The World of Ornaments
Decoration is everywhere and yet we often barely notice it.
But decoration should not be taken for granted. Decoration runs like a thread through our lives. For thousands of years people have decorated their homes, their bodies, their environments. They are a means of expressing who we are; they can be tribal markers or markers of status; decoration is everywhere.
There are myriad forms of decoration that cross boundaries of time and culture.
Designs that change with the zeitgeist and which are endlessly adaptable. There will always be a creative search to find new ways of expressing ourselves through design and ornament.
In the earliest cultures, nature provided the primary source of patterns. In the Paleolithic cave paintings, people made fascinating paintings of the animal world but also used handprints as an interesting ornament.
When people settled into agricultural communities 8,000 years ago, they began to make ceramic vessels. The everyday objects that were handed down to us from these early communities are known as being part of “Band Ceramic Culture”. The clay pots of these ancient cultures are often decorated with simple geometric patterns: zig-zag bands, triangles, circles spirals or checkerboards.
Egyptian culture, of 4,000 years ago, also bounded in decoration. Motifs from the plant world appear for the first time on a large scale: for example, the lotus flower is both a symbol of creation and rebirth in the Egyptian cult of gods and the dead. This can be found in jewellery, architecture, reliefs, vases and amulets.
In the Mediterranean, 2,500 years ago, decorative Greek art sets the standard for subsequent centuries. The familiar patterns of the meander, the acanthus or the palmette are still seen today. The rise of the Roman empire ensured the dissipation of these patterns throughout Europe and the Middle East.
It is interesting to note how both in Eastern (Islamic) and Western cultures, the primary patterns began from a similar point but went on to be developed in different ways.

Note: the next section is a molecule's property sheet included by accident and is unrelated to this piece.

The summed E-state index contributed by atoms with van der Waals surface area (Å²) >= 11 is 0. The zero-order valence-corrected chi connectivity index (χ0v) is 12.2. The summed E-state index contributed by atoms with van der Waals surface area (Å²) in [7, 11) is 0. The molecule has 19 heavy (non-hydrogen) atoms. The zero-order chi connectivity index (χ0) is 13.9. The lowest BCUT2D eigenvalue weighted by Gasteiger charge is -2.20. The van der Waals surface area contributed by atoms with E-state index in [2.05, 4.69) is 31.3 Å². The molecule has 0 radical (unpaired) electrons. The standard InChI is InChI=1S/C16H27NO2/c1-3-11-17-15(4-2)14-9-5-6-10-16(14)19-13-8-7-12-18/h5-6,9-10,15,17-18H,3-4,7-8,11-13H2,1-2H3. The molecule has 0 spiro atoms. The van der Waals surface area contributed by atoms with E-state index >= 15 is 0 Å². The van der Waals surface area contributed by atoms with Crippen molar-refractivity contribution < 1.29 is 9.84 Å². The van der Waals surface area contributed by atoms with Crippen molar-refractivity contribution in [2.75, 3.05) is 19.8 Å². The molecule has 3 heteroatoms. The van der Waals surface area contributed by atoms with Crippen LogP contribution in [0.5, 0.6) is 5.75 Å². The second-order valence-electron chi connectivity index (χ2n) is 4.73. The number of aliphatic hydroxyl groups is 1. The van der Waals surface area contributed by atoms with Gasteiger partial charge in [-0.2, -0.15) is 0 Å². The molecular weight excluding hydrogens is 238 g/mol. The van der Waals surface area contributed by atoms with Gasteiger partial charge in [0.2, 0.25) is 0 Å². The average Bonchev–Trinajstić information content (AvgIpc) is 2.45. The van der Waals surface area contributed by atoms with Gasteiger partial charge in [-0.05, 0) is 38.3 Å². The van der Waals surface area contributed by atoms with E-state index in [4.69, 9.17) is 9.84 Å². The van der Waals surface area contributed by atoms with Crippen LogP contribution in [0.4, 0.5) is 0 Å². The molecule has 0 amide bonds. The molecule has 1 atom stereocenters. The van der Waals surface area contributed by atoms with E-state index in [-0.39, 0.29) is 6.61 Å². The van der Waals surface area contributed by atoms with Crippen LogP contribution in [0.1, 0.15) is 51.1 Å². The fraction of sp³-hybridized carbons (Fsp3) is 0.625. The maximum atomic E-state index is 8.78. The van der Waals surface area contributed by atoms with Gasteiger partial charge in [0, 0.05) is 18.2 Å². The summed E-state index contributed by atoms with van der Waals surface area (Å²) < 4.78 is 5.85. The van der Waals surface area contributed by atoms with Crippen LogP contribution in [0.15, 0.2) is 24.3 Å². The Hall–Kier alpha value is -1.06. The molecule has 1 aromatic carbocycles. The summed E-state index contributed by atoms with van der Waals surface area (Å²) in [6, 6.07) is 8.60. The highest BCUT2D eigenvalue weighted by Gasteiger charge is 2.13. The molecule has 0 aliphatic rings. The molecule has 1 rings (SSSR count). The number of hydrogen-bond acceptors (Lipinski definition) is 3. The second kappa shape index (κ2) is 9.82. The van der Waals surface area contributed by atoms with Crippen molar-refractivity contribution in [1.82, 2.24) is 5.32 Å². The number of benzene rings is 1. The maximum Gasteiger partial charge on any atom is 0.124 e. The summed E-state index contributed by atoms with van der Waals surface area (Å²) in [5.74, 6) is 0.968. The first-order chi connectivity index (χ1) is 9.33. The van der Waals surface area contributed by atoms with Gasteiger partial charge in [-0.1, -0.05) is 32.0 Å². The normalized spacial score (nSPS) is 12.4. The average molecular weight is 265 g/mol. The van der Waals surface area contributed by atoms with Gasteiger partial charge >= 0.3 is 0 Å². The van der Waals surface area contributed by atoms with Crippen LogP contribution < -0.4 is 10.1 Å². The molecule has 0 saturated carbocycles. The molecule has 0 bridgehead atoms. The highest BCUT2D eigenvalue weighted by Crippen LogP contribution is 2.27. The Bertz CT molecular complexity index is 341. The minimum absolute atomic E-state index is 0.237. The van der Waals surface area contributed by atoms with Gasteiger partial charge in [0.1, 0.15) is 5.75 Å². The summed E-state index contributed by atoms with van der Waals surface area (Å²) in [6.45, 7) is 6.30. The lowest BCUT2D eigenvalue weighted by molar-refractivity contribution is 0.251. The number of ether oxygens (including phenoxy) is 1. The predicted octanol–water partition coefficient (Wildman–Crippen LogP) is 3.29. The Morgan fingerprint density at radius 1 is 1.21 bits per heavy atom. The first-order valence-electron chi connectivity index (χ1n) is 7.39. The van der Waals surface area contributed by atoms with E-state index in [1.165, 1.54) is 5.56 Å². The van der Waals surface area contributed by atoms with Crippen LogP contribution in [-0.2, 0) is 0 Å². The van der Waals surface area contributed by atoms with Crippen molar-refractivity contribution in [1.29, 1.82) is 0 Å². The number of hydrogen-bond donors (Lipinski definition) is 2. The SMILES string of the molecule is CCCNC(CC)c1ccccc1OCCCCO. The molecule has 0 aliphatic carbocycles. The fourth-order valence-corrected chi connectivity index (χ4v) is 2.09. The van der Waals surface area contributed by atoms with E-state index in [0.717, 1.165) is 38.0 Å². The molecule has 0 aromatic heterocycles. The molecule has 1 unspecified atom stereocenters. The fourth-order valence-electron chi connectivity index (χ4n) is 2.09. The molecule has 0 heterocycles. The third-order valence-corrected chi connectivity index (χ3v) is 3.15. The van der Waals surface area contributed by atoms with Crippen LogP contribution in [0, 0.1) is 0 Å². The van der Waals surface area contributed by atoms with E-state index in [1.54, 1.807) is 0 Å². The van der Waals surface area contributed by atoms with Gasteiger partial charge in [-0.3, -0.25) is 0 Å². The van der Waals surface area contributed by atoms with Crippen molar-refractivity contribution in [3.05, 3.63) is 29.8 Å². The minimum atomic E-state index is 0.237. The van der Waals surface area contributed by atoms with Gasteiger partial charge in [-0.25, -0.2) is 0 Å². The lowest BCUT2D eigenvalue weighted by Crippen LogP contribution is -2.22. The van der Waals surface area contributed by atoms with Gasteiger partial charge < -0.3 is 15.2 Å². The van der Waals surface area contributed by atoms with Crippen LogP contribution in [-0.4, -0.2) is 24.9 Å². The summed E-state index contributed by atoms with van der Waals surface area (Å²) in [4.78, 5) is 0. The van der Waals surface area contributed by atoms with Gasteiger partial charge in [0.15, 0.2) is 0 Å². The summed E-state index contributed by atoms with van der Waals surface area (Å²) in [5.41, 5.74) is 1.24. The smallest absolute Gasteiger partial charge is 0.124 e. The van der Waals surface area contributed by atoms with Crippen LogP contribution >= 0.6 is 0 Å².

In the Middle Ages, the patterns of Greek and Egyptian antiquity were taken up and adapted. Church buildings often portray Germanic and Celtic ornaments and braided ribbons. These are housed within the new shapes provided by the Romanesque and Gothic architecture of the era.
The Art of the Renaissance again uses ancient forms, styles and patterns and develops them. Palaces and mansions see a growth in the importance of interior decoration.
100 years later, the Baroque style emerges. Extravagant and powerful, elegant and exuberant: the decorative art of the Baroque is a perfect expression of the power of princes and royal families and high catholicism. Rococo architecture and art was a further development.
Again with the Neoclassical period, there is a looking back to the ornament and decoration of the ancients. Clean lines and references to ancient Greek design reemerge.
And in the subsequent centuries, there is a rise in the power of middle classes, the bourgeoisie, and there is the development in the means of production – what was once the privilege of the wealthy few is now more available to a wider market. Who can buy and how easy it is to produce the designs leads to a wider market and yet more decoration.
With mass production comes the opportunity for trends to change quickly. In the late 19th Century the curls and loops of Art Nouveau emerge and are superseded only decades later by the straight lines of Art Deco – and on from there so that there are even people who question whether the newest trend should be the total absence of ornamentation.
Stencils play a part in this long history of decoration and ornament. Their use dates from the Middle Ages and can be found all over the world, in Asia and in Europe.
Stencil templates have always been shared and used. As trade increased, so did their dissemination. In the Renaissance era, engravings paved the way, and in the 18th and 19th century, artisans created books and collections for one another.
In the past, wall stencils were made from cardboard and were passed on from generation to generation in the painting trade. Today filigree wall stencils can be produced digitally with computers and mechanical plotters. The use of these modern materials create optimal results with a consistent high quality.
Stencils are ideal for professionals and ambitious creatives and can be used again and again. The Schablono range offers a wide variety of current and historical motifs. Our service also offers the ability to produce new stencils based on your desired motifs at any time.